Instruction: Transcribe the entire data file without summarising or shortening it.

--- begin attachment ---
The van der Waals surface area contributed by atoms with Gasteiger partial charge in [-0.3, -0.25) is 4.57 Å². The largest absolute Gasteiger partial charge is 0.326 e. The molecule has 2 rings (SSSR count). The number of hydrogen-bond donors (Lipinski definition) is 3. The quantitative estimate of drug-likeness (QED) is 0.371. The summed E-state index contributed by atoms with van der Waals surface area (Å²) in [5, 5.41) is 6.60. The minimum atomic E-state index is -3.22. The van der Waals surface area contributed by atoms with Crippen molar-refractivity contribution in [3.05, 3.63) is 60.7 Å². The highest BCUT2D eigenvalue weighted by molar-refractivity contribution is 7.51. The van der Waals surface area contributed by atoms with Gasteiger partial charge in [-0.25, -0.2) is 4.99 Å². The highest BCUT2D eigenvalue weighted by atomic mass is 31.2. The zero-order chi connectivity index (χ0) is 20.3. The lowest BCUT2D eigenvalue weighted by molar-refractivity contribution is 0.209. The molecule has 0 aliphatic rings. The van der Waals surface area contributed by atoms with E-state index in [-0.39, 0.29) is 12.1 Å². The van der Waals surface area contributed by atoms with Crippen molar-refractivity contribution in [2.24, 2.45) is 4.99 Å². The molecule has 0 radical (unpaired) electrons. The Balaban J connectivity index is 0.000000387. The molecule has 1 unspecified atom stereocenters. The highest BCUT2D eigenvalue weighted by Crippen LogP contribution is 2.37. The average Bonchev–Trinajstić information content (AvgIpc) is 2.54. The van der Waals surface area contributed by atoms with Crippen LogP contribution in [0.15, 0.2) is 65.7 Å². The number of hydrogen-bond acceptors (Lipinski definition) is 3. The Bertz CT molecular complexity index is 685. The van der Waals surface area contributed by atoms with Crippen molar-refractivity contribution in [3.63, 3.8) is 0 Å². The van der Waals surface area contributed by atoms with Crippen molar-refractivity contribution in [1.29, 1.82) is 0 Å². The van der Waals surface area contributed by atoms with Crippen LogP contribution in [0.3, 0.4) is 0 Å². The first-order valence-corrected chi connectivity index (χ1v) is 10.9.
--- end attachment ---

The van der Waals surface area contributed by atoms with Gasteiger partial charge in [-0.3, -0.25) is 4.57 Å². The largest absolute Gasteiger partial charge is 0.326 e. The molecule has 2 rings (SSSR count). The number of hydrogen-bond donors (Lipinski definition) is 3. The quantitative estimate of drug-likeness (QED) is 0.371. The summed E-state index contributed by atoms with van der Waals surface area (Å²) in [5, 5.41) is 6.60. The minimum atomic E-state index is -3.22. The van der Waals surface area contributed by atoms with Crippen molar-refractivity contribution in [3.05, 3.63) is 60.7 Å². The highest BCUT2D eigenvalue weighted by molar-refractivity contribution is 7.51. The van der Waals surface area contributed by atoms with Gasteiger partial charge in [-0.25, -0.2) is 4.99 Å². The highest BCUT2D eigenvalue weighted by atomic mass is 31.2. The zero-order chi connectivity index (χ0) is 20.3. The lowest BCUT2D eigenvalue weighted by molar-refractivity contribution is 0.209. The molecule has 0 aliphatic rings. The van der Waals surface area contributed by atoms with E-state index in [-0.39, 0.29) is 12.1 Å². The van der Waals surface area contributed by atoms with Crippen molar-refractivity contribution in [2.24, 2.45) is 4.99 Å². The molecule has 0 radical (unpaired) electrons. The Balaban J connectivity index is 0.000000387. The molecule has 1 unspecified atom stereocenters. The highest BCUT2D eigenvalue weighted by Crippen LogP contribution is 2.37. The average Bonchev–Trinajstić information content (AvgIpc) is 2.54. The van der Waals surface area contributed by atoms with Crippen LogP contribution in [0.15, 0.2) is 65.7 Å². The number of hydrogen-bond acceptors (Lipinski definition) is 3. The Bertz CT molecular complexity index is 685. The van der Waals surface area contributed by atoms with Crippen molar-refractivity contribution in [3.63, 3.8) is 0 Å². The van der Waals surface area contributed by atoms with Crippen molar-refractivity contribution in [1.29, 1.82) is 0 Å². The van der Waals surface area contributed by atoms with Crippen LogP contribution in [0.3, 0.4) is 0 Å². The first-order valence-corrected chi connectivity index (χ1v) is 10.9.